IKEA_Flags

It has nothing (well, very little) to do with allen keys and assemble-it-yourself furniture.  And it’s only partly because – for some reason – my 10-month-old twins seem to love it.  (Seriously.  Whenever we go, they stare wide eyed at the BILLY bookcases and BJURSTA tables, babbling and smiling at passersby.)

IKEA just opened in Winnipeg a few months ago.  Instantly it became very uncool to be excited about it.  I decided I didn’t care.

A little background. Years ago, when I got my first apartment with my friend and roommate Ryan, I acquired an IKEA credit card (one of several…I was fresh out of university with four credit cards.  It was a recipe for disaster but that’s another blog post.)  I decided the smartest thing to do would be to furnish our whole apartment in IKEA, purchased over the internet.  Too bad I neglected to tell Ryan.  The day that the furniture arrived, Ryan was late getting home from work and came home to find me seated on the living room floor, surrounded by a half-assembled bed, dresser, coffee table, and several chairs – projects I had begun, but abandoned halfway through when I could no longer decipher the wordless instructions. Probably because they look like this:

ikea instructions

There’s a reason these instructions have been parodied – they’re useless.  And who is this fingerless pointy-nosed blob actually assembling the furniture?  Are we to assume this is how IKEA views its customers?

But I digress.  Anyway, Ryan and I spent a night eating $5 Little Caesar’s pizzas and assembling an apartment’s worth of IKEA furniture, an experience that has left such an indelible mark on our psyches that just a few weeks ago, when he texted me a photo of the instructions for his latest IKEA acquisition with the caption “Oh fuck,” I got a sinking feeling in my stomach  – and laughed because it wasn’t me that was going to have to put it together.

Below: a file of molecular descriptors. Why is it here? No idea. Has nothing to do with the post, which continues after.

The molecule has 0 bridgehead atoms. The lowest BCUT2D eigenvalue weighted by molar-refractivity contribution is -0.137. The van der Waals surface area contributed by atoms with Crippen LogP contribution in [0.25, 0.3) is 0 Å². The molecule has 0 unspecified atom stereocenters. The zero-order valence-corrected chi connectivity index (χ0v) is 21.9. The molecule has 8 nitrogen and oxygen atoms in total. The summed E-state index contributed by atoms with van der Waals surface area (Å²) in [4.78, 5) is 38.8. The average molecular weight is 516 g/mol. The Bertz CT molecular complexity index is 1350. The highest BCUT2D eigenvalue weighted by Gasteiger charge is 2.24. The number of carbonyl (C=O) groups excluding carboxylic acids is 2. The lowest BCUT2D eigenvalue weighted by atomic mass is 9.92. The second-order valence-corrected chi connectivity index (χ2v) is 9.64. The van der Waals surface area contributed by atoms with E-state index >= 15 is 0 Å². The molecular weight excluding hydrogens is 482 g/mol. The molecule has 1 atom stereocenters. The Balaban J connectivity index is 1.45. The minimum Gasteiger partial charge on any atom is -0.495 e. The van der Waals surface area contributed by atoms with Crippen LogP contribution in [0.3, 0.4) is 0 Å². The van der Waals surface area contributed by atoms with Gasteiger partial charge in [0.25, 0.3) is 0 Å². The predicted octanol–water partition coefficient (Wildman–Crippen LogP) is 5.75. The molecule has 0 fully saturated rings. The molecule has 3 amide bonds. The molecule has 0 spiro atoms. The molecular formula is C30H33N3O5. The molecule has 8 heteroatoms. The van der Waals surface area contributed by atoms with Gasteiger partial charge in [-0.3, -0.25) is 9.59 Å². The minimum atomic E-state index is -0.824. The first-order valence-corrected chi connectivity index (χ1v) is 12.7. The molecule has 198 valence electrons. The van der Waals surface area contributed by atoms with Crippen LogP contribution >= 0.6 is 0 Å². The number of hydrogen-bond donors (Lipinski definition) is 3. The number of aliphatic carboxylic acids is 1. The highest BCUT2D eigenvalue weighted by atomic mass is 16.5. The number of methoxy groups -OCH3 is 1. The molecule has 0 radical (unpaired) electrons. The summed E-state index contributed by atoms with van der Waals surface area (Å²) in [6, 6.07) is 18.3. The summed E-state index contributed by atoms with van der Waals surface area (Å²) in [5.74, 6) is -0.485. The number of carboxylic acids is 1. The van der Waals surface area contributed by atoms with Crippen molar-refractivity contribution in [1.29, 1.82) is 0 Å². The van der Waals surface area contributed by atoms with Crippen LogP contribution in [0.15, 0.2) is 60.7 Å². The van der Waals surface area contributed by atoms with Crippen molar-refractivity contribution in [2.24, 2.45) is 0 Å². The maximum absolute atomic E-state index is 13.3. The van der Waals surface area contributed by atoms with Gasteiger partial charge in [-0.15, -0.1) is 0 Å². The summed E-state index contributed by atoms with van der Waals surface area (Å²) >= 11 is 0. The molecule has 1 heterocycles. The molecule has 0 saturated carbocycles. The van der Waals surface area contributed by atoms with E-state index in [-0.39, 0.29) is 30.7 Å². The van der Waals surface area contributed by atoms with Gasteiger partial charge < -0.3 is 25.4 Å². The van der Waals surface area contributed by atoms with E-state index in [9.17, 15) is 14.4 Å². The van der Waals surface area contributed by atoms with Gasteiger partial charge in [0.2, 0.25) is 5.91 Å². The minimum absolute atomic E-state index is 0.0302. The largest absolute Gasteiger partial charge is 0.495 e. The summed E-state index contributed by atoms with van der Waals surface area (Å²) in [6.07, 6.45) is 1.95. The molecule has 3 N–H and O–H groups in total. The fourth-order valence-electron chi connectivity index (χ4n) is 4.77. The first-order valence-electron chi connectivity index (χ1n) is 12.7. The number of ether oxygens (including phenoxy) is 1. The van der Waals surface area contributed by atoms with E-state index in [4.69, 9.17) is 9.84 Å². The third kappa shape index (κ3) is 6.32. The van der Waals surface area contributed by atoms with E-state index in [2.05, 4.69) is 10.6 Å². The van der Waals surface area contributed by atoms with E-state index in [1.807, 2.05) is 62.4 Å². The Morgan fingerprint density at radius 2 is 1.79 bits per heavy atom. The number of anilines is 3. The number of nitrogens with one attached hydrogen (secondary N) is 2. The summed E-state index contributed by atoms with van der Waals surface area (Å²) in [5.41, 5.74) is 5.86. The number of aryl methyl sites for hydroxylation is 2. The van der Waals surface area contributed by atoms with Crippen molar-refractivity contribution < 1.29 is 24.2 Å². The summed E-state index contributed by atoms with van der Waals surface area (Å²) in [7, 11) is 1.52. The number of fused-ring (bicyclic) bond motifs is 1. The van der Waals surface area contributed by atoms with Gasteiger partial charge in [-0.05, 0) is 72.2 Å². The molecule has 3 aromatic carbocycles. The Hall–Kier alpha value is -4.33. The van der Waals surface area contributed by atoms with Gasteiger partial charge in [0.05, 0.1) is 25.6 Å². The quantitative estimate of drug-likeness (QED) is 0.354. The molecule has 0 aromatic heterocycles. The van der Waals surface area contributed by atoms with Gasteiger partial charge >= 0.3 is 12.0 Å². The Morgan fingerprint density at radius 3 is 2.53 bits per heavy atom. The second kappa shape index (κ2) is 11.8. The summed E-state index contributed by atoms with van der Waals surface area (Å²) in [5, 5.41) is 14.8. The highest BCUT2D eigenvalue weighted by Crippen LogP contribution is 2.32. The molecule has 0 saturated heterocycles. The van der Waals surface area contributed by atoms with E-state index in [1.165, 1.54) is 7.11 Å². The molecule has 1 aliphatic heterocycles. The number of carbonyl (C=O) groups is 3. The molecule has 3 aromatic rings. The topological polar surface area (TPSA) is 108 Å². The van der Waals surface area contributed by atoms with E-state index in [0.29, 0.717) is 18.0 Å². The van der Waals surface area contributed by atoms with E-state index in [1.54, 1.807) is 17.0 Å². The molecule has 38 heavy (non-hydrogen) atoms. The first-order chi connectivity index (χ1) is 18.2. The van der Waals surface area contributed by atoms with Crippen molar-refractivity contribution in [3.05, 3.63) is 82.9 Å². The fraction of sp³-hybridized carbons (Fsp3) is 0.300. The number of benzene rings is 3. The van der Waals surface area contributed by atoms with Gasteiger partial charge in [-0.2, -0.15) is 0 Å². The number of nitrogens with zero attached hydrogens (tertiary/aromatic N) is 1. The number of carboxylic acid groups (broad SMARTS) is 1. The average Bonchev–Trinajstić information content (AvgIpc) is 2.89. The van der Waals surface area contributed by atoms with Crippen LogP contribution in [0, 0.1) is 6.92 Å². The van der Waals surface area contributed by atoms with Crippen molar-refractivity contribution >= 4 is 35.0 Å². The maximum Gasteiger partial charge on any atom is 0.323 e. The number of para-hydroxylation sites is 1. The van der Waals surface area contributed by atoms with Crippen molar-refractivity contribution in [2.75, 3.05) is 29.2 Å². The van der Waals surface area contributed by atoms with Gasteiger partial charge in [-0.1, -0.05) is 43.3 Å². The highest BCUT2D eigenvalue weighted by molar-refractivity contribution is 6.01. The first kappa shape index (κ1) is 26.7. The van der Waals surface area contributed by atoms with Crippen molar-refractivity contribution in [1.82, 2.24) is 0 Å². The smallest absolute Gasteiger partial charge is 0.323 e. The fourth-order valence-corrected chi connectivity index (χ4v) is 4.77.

Fast forward to the present day.  It’s winter in Winnipeg, a winter that has seen us get almost two metres of snow, and below freezing temperatures into April.  I have twin boys at home and I’m feeling very cooped up, because some of my neighbours seem to think shoveling the sidewalk is optional, and I can’t push a stroller through that muck.  Then IKEA opens.

It’s a 1.2 kilometre indoor walk through the showroom and “Market Hall” (where you buy all the no-assembly-required kitchen gadgets and home decor).  Over a kilometre of walking – if you do it twice, that nearly qualifies as a workout.  Then, to replace all the calories I just burned, I can relax in the restaurant and get a fresh cinnamon bun and a coffee for $1.70 ($1.70! That’s better than Tim Horton’s!)  They have baby care rooms and bottle warmers (a fact which actually made me cry when I learned about it.  Thanks, breastfeeding hormones). The aisles are big enough for my giant tandem stroller.  And perhaps best of all, when the boys are a bit older I can drop them at “Smaland” where they can play, supervised, FOR FREE.

Yup, I am IKEA’s target demographic and they have me figured out.  But guess what?  Nearly ten years after I bought it (on credit!), my family is still using my then-$45 INGO table.  It does the job.

(Top image credit: J. James  [CC-BY-SA-3.0], via Wikimedia Commons)

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